Born 28 December 1856 in Virginia to a slave owning Presbyterian minister, Woodrow Wilson became the first Southerner to obtain the office of US president since Andrew Johnson, who’s tenure ended in 1869.
A world safer for democracy
Elected the twenty-eighth US president in 1911, Woodrow Wilson, a Democrat, was determined to maintain American neutrality during the First World War. He was re-elected in 1916 on the slogan, ‘He kept us out of the war’. But Germany’s policy of unrestricted submarine warfare, which cost American lives, together with the exposure of the Zimmermann Telegram, forced the president’s hand. Wilson sought and received Congress’ mandate and on 6 April 1917, the US declared war on Germany, a course of action necessary, according to Wilson, to make the ‘world safer for democracy’.
On 8 January 1918, in a speech to Congress, Wilson delivered his Fourteen Points, a programme for peace based on the principles of democracy and justice and not on punishment and reparations. Wilson hoped it would encourage the Germany to seek peace. Georges Clemenceau, the new French prime minister, was scathing of Wilson’s Points – ‘Fourteen? The good Lord only had ten’. The establishment of a body to act as an international arbitrator, the League of Nations, was also core to Wilson’s philosophy.
As the autumn of 1918 progressed, and Germany’s war was effectively lost, the German government was keen to accept Wilson’s promise of non-punitive measures. But there was a price to pay – Wilson demanded that Germany appoint a parliament in its first steps towards democracy, and, most shockingly, he demanded the abdication of the Kaiser, Wilhelm II. The Kaiser duly abdicated on 10 November 1918 and went into exile in the Netherlands, never to step on German soil again. The following day, the armistice was signed, bringing to an end the First World War.
The war to end war
Wilson attended the Paris Peace Conference and, in doing so, became the first US president to travel to Europe while in office. By the time the conference finished in January 1920, little of Wilson’s Fourteen Points remained and the terms imposed on Germany in the Treaty of Versailles were indeed punitive. The League of Nations however did become a reality. Wilson had used the phrase, ‘the war to end war’, originally coined by the writer HG Wells, and the existence and work of the League of Nations was to help prevent another war of such a scale. But Great Britain’s prime minister, David Lloyd George, was more accurate when, mockingly, he said, ‘This war, like the next war, is a war to end war’.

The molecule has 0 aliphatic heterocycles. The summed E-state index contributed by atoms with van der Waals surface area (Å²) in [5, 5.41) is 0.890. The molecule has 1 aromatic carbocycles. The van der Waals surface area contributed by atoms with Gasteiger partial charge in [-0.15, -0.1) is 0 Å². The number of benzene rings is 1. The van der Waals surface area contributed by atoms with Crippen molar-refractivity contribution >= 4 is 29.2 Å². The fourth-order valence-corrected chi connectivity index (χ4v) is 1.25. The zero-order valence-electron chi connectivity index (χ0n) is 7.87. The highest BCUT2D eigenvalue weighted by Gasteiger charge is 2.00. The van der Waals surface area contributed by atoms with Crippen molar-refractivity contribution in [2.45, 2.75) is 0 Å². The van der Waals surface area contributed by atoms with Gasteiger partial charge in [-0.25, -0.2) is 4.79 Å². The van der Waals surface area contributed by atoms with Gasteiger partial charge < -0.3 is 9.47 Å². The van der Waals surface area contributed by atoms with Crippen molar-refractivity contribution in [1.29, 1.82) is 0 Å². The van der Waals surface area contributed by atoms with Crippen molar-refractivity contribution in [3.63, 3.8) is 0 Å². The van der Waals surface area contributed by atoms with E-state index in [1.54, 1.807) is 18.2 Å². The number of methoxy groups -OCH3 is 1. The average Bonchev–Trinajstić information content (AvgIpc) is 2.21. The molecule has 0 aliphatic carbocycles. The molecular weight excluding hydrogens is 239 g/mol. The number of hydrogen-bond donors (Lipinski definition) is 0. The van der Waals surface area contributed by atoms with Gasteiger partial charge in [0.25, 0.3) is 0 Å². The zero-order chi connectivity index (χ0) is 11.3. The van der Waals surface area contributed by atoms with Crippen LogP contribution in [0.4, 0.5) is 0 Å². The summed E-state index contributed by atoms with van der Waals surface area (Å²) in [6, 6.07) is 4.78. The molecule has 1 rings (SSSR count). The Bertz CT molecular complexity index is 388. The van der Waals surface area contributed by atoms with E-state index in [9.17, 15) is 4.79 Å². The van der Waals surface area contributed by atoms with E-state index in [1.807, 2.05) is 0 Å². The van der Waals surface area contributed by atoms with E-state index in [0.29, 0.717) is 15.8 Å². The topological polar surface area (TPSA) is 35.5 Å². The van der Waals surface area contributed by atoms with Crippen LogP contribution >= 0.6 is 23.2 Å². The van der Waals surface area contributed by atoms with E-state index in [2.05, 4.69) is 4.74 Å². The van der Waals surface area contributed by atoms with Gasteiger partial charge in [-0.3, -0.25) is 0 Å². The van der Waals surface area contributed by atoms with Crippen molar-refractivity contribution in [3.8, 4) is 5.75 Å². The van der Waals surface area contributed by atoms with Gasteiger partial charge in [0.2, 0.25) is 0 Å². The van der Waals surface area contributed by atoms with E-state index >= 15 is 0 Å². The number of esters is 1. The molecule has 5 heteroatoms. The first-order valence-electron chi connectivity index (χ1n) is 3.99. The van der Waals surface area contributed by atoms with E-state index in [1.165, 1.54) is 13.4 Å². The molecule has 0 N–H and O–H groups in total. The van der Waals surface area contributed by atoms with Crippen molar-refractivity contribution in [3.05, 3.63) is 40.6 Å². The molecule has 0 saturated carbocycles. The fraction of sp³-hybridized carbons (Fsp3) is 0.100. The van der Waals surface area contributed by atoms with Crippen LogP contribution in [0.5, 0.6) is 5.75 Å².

The League’s inaugural assembly took place within a few days of the conference ending. 42 nations signed up for the League but the US was not one of them. During the 26 years of the League’s existence, the US never joined.
New role and new responsibility
Wilson returned to America to find much opposition to the treaty both from isolationists and Republicans. On 10 July 1919, addressing the US Senate, Wilson urged US participation in the League, citing, ‘a new role and a new responsibility have come to this great nation that we honor and which we would all wish to lift to yet higher levels of service and achievement’.
Despite receiving the Nobel Peace Prize in October 1919, Wilson had limited backing. While touring the nation, trying to garner support, Wilson suffered the first of several strokes.
Paralyzed on his left side and blind in one eye, Wilson effectively retired from his duties but remained in office until the election of November 1920.
Wilson’s successor in the White House, Republican Warren Harding, neither allowed the US to join the League of Nations or ratify the Treaty of Versailles.
Woodrow Wilson died on 3 February 1924, aged 67. He is the only US president to be buried in Washington DC.
Read more in World War One In An Hour, published by HarperPress.